For each anechoic frequency channel in the dereverberation model, we calculated the difference between the COM- for the kernels in the large room and small room conditions, providing 30 COM- differences (1 for each channel), and did the same for the COM+. We plotted the distribution of these differences as histograms in Figure 3A (see also Supplementary file 1 for supplementary statistics for this and other analyses). Similarly, a histogram of the COM difference between the neuronal STRFs in the large and small room conditions is plotted for 696 cortical units in Figure 3B. We found that the COM+ did not differ significantly between the small and large rooms, either for model kernels (median COM+ difference = 0.97ms, Wilcoxon signed-rank test, p = 0.066) or neuronal STRFs (median COM+ difference = 0.32ms, p = 0.39). In contrast, the COM- showed clear dependence on room size. The inhibitory centers of mass were higher in the larger room for both the model kernels (median COM- difference = 7.9ms, p = 1.9 × 10-6), and neuronal STRFs (median COM- difference = 9.3ms, p = 1.5 × 10-66).

Figure 3 with 2 supplements see all
Increased reverberation produces delayed inhibitory fields in dereverberation model kernels and neuronal STRFs.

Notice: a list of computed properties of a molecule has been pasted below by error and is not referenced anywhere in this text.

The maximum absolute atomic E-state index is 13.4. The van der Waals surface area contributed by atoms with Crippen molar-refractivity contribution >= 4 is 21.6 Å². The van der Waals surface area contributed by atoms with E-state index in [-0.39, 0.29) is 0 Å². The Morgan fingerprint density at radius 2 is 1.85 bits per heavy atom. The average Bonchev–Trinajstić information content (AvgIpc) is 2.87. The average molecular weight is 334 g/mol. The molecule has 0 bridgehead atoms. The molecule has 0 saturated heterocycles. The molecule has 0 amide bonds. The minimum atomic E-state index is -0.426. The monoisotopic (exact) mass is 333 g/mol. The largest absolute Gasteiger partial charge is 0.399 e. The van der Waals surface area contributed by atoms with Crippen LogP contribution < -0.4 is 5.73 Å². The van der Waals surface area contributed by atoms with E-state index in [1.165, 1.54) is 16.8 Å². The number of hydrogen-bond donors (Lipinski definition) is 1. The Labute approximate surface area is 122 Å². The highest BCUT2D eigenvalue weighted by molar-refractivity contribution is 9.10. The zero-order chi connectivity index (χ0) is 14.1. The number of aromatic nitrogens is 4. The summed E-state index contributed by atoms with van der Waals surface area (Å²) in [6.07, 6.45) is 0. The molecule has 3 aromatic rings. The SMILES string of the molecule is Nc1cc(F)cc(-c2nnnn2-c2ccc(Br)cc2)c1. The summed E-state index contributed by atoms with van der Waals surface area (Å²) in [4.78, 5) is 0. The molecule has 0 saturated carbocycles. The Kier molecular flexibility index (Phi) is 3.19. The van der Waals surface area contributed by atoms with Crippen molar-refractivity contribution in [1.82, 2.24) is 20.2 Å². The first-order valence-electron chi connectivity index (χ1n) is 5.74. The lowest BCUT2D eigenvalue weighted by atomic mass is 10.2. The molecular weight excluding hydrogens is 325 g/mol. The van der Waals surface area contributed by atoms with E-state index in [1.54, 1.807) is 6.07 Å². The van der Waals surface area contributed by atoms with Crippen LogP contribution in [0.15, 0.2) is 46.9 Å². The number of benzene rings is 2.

(A) Histograms of the difference in center of mass of the temporal profiles (for the inhibitory field, COM-, blue; excitatory field, COM+, red) of dereverberation model kernels between the two different reverberant conditions (large - small room). The COM- were larger in the larger room, with a median difference = 7.9ms. COM+ did not differ significantly between the rooms (median difference = 1.0ms). (B) Center of mass differences, plotted as in A, but for the auditory cortical units. The COM- increased in the larger room (median difference = 9.3ms), while COM+ was not significantly different (median difference = 0.3ms). (C) Histograms of the large - small room difference in peak time for the temporal profiles of the model kernels (inhibitory, PT-, blue; excitatory, PT+, red). The PT- values were larger in the larger room (median difference = 5.3ms), whereas PT+ values were not significantly different (median difference = 0.0ms). (D) Peak time differences for neuronal data, plotted as in C. The PT- values increased in the larger room (median difference = 9.4ms), while PT+ did not significantly differ between between the two rooms (median difference = 0.0ms). Asterisks indicate the significance of Wilcoxon signed-rank tests: p<0.0001,p<0.01.